Jihadists attacked villages in western Niger, near its border with Mali. They are burning houses and mercilessly slaughtering hundreds of innocent women, men and children. The latest attack by jihadist groups on Sunday March 21 was executed with ruthless dynamics, planned in great detail: hundreds of men on motorbikes surrounded the villages of Intazayene, Bakorate and Wistane in the Tillia department of the Nigeria’s Tahoua region, caught in the grips of mounting instability. They opened fire at point-blank range on Tuareg nomads as they pursued their peaceful daily routine: the men with their camels, the women and children collecting water from a spring. A total of 137 people are confirmed dead, including 22 children between the ages of 5 and 17. “They were slaughtered with heinous brutality: the attackers opened fire on people working in the fields or near the water sources, while tending their animals drinking water from the springs.” Alessandra Morelli, representative of the UN High Commission for Refugees (UNHCR), spoke to SIR from Niamey, the capital of Niger, coordinator of a 400-person staff since 2017, helping displaced people and refugees in a complex and strategic territory. Their efforts span from Niger to Burkina Faso and Mali, from the central Mediterranean and Libya to the Lake Chad basin, home to inflows of Nigerians from the north fleeing Boko Haram attacks for the past 6 years.
Cross-border jihadist terrorism. Alessandra Morelli, with over 30 years’ experience in conflict zones, survived a life-threatening car bomb attack in Mogadishu in February 2014, of which she still suffers the after-effects. She continues nonetheless to dedicate herself to helping displaced people and refugees in the most serious humanitarian crises. Militiamen of the Islamic State in West Africa Province (ISWAP), a cross-border terrorist group based in Mali, have reportedly settled in these territories in the last two years.
The strategy in the Central Sahel, which includes Niger, is “to create new operating zones by torching villages and displacing the local inhabitants to consolidate their presence”, Alessandra Morelli explained.
What is their aim?
“To destabilise the area and demonstrate that the Niger government has no control over the territory”.
The latest attack took place a month after the election of President Mohamed Bazoum, candidate of the ruling party and successor of outgoing President Mahamadou Issoufou. According to UNHCR’s head of mission, it is probably “a message to the government.”
A UN convoy is on its way to Tahoua. UN agencies are monitoring the situation and movements of people fleeing the Tahoua region. A convoy with UNHCR, UNICEF, WFP and government representatives has just departed to conduct a preliminary assessment of humanitarian needs. “We are taking every possible step to avoid being ambushed,” Morelli said. The Tahoua region is very vast, there are very few roads and it’s very difficult for the military to identify people on motorbikes. Moreover, “only limited information is available from the area due to its remoteness and isolation, with poor telecommunication links.” However, the UNHCR has been informed that more than 600 people are crossing the border to seek shelter in Mali. The Niger regions of Tahoua and Tillaberi, bordering Burkina Faso and Mali, are currently home to 204,000 refugees and internally displaced persons (IDPs).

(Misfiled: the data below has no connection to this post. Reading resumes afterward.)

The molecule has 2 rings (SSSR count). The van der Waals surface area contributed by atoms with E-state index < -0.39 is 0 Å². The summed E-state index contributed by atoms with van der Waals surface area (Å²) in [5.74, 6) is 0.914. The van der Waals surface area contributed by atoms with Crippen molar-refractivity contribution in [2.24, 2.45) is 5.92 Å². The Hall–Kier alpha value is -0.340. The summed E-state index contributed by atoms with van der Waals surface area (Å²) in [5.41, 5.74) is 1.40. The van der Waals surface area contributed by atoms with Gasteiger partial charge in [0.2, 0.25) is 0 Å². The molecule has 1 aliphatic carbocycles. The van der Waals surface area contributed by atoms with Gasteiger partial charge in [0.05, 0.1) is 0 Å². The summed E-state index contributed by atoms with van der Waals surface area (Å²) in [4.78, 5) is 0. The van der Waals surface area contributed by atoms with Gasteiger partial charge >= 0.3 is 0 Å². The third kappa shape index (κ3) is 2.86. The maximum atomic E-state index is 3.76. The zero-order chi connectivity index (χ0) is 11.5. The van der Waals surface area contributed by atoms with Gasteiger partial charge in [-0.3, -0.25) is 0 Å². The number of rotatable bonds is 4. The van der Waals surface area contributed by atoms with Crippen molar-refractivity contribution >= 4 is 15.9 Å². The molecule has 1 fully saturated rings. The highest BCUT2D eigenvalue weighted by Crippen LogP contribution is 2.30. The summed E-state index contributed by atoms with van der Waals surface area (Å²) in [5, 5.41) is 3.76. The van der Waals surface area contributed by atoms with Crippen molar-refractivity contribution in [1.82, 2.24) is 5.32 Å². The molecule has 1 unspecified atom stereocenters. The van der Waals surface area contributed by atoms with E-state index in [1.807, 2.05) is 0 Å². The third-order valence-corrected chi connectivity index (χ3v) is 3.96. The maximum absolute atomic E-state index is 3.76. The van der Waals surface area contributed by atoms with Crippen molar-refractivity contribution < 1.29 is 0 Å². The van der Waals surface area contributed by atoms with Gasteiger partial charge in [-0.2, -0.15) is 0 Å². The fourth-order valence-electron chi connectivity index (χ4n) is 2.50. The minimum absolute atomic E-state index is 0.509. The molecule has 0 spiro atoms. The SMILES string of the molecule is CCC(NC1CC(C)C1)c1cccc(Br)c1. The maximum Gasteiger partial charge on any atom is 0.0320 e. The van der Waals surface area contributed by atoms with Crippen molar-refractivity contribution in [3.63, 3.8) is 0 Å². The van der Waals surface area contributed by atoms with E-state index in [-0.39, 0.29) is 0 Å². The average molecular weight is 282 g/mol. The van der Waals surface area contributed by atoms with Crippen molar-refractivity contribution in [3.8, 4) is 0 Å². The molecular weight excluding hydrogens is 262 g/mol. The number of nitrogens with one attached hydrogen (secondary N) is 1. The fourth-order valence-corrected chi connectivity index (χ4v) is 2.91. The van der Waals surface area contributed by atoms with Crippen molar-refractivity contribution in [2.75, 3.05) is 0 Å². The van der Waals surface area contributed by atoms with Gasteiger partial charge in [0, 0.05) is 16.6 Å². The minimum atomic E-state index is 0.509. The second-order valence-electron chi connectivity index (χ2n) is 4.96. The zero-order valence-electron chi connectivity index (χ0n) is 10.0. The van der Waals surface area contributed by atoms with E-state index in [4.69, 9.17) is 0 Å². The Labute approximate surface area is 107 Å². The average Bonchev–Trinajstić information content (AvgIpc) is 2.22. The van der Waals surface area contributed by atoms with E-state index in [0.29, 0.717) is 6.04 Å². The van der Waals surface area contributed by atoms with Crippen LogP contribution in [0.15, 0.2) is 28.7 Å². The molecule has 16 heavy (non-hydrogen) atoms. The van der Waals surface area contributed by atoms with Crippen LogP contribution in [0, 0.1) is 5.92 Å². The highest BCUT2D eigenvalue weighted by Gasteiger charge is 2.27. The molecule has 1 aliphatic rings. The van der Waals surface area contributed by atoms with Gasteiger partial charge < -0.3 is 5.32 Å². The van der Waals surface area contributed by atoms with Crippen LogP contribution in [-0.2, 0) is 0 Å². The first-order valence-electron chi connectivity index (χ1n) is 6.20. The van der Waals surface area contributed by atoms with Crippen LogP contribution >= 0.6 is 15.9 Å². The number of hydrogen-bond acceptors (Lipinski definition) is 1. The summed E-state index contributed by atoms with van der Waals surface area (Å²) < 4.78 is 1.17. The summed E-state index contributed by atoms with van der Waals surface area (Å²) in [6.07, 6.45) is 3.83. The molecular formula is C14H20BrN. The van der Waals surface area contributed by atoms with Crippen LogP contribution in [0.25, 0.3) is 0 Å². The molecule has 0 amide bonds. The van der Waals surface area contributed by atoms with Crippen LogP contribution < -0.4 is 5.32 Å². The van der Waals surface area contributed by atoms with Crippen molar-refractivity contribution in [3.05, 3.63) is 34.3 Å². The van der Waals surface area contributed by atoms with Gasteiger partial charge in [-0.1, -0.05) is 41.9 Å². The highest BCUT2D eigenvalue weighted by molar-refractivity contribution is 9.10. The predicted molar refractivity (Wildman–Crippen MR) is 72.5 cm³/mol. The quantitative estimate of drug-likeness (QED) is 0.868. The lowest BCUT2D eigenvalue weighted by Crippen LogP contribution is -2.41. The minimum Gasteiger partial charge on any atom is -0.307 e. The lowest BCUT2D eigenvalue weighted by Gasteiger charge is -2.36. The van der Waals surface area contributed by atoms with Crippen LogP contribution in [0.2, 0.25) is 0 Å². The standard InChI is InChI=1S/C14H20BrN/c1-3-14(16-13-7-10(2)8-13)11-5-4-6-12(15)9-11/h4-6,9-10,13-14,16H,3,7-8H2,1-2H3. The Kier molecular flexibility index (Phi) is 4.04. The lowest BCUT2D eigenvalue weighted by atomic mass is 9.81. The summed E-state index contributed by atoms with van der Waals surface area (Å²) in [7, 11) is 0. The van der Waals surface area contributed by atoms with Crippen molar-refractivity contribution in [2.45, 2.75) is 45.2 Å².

Recurring dynamics. Similar attacks were reported in January 2021 in the western region of Tillaberi, in Tchombangou and Zaroumdareye. A Niger military patrol drove by two days earlier, the attack took place the following day. “The dynamics are the same”, noted Morelli. “They monitor the troops’ movements and attack once they leave.” This is the second carnage of civilians in just one week. On March 15, armed groups killed over 58 people, including six children, on their way back from the market in Banibangou department, in the Tillaberi region, near the border with Mali.
One of the most tragic humanitarian crises. Niger, Burkina Faso and Mali are now the epicentre of one of the most fast-escalating humanitarian crises. The region is already home to nearly three million refugees and internally displaced people as a result of armed conflict. “Fifty per cent are refugees and the remaining 50 per cent are internally displaced persons,” Morelli pointed out. “This means there is a major security problem. Nevertheless, the Niger government continues acting with great generosity and openness towards those fleeing the violence in the Sahel and Lake Chad regions, as testified by the presence of the most important UN agencies and international NGOs.
The Pope’s appeal and the presence of the Italian Bishops’ Conference. On March 24, Pope Francis made an appeal for Niger. He said he is praying “for the victims, for their families and for the entire population”, and “that the violence they have suffered will not cause them to lose faith in the path of democracy, justice and peace.” For those all those involved
“the Pope’s words have an immense value of hope”,
commented the UNHCR mission coordinator, who collaborates with Caritas Italy in the programming of humanitarian corridors. Last January, she met with the bishop of Acireale, Monsignor Nino Raspanti, Vice-President of the Italian Bishops’ Conference, in Niamey to examine the initiatives implemented in recent years, including a scholarship project for undergraduates developed together with Intersos.